Finally, the blue fire went off and it was truly amazing to observe, even though I expected it to be a bit larger. I had the big luck to be in the crater way before all organized groups and I easily spent there over 45 minutes before it got crowded. From time to time the cloud of gases was blown by the wind into my direction but it wasn’t anything too disturbing. Just wear the mask, close your eyes and watch out for your electronics if you don’t want them to end up rusty.
The blue fire is a result of sulphuric gases combusting. They escape through the cracks in the volcano at high pressure and temperatures up to 600 C and igniting after reaction with air. The blue fire is often mistaken for lava, as some of the gases turn into liquid sulphur and keep burning on the slopes of Ijen.
I started my way back to the crater rim and after passing the crowds going in the opposite direction, I was sooooo happy I got to the fire early enough to avoid them. It was like a long line of headlights on the path. From there, I continued up towards the sunrise viewpoint.
The views and colours of the sky were really impressive. I saw the most sunrises in my life in Indonesia and it was certainly one of the most spectacular ones. Finally, after wandering in the darkness, I could admire the whole landscape of Mount Ijen around me.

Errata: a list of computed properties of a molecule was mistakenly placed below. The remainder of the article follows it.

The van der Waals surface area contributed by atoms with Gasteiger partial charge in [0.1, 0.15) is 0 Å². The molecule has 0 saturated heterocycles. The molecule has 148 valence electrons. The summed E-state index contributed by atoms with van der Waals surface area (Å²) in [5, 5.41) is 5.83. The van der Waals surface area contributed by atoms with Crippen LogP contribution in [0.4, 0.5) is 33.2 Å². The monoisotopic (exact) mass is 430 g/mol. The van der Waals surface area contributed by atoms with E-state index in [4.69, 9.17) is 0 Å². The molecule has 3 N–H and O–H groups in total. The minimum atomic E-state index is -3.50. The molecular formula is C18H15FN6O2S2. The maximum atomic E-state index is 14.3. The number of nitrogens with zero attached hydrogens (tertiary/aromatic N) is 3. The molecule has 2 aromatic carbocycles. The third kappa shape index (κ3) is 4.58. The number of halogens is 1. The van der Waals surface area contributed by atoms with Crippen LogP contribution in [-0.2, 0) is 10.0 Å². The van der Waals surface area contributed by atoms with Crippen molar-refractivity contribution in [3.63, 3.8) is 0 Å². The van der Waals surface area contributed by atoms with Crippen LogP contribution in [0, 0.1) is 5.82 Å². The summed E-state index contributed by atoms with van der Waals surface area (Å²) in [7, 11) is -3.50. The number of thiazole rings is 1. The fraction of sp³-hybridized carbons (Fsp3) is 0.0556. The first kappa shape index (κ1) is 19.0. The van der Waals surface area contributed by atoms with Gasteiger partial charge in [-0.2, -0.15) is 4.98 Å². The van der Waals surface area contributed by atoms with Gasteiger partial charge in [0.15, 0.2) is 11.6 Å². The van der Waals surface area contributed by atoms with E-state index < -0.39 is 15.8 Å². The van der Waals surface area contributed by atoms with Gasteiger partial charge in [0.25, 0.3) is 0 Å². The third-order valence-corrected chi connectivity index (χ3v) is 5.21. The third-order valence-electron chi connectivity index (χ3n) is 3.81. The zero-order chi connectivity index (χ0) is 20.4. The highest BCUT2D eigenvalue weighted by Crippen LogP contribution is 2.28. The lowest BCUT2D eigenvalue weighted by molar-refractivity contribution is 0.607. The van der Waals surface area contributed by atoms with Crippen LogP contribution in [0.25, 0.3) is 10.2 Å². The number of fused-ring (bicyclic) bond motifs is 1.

At the top, I met a group of friendly local folks that wanted to take a picture together. Why not, my pleasure! In fact, it happens in many places. Somehow I can’t imagine that someone stops another person on the street in Europe, just because of different skin colour and asks for pictures. But people in Indonesia don’t create stupid and unnecessary social borders as we do and they are extremely friendly.
The way down took me a while, not because it was difficult but rather because I couldn’t stop taking pictures. The lake inside the crater and the place where I was just an hour ago next to the blue fire were clearly visible now.
If you don’t feel like walking, local guys will be happy to take you down in carts. It looks a bit ridiculous for me, but in the end, it’s another way to somehow support this hard-working community.